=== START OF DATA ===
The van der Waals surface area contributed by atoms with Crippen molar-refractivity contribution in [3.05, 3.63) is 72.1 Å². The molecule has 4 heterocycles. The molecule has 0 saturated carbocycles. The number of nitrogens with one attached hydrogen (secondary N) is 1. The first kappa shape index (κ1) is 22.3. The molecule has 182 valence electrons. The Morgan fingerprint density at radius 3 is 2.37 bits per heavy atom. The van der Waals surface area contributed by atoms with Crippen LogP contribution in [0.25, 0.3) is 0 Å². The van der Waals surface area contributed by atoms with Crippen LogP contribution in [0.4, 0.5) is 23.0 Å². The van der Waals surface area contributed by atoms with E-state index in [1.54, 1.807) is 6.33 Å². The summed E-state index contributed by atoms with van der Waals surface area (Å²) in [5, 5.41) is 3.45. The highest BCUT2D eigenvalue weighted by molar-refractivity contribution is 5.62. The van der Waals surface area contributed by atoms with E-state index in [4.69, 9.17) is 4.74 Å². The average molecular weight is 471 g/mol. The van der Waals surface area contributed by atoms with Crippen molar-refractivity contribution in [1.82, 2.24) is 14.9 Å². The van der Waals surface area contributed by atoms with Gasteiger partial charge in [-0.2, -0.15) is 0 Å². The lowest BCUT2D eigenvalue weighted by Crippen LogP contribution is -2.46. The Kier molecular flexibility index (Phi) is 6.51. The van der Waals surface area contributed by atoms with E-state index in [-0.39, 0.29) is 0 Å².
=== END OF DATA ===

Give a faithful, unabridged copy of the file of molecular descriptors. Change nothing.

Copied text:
The van der Waals surface area contributed by atoms with Crippen molar-refractivity contribution in [3.05, 3.63) is 72.1 Å². The molecule has 4 heterocycles. The molecule has 0 saturated carbocycles. The number of nitrogens with one attached hydrogen (secondary N) is 1. The first kappa shape index (κ1) is 22.3. The molecule has 182 valence electrons. The Morgan fingerprint density at radius 3 is 2.37 bits per heavy atom. The van der Waals surface area contributed by atoms with Crippen LogP contribution in [0.25, 0.3) is 0 Å². The van der Waals surface area contributed by atoms with Crippen LogP contribution in [0.4, 0.5) is 23.0 Å². The van der Waals surface area contributed by atoms with E-state index in [1.54, 1.807) is 6.33 Å². The summed E-state index contributed by atoms with van der Waals surface area (Å²) in [5, 5.41) is 3.45. The highest BCUT2D eigenvalue weighted by molar-refractivity contribution is 5.62. The van der Waals surface area contributed by atoms with E-state index in [4.69, 9.17) is 4.74 Å². The average molecular weight is 471 g/mol. The van der Waals surface area contributed by atoms with Crippen molar-refractivity contribution in [1.82, 2.24) is 14.9 Å². The van der Waals surface area contributed by atoms with Gasteiger partial charge in [-0.2, -0.15) is 0 Å². The lowest BCUT2D eigenvalue weighted by Crippen LogP contribution is -2.46. The Kier molecular flexibility index (Phi) is 6.51. The van der Waals surface area contributed by atoms with E-state index in [-0.39, 0.29) is 0 Å².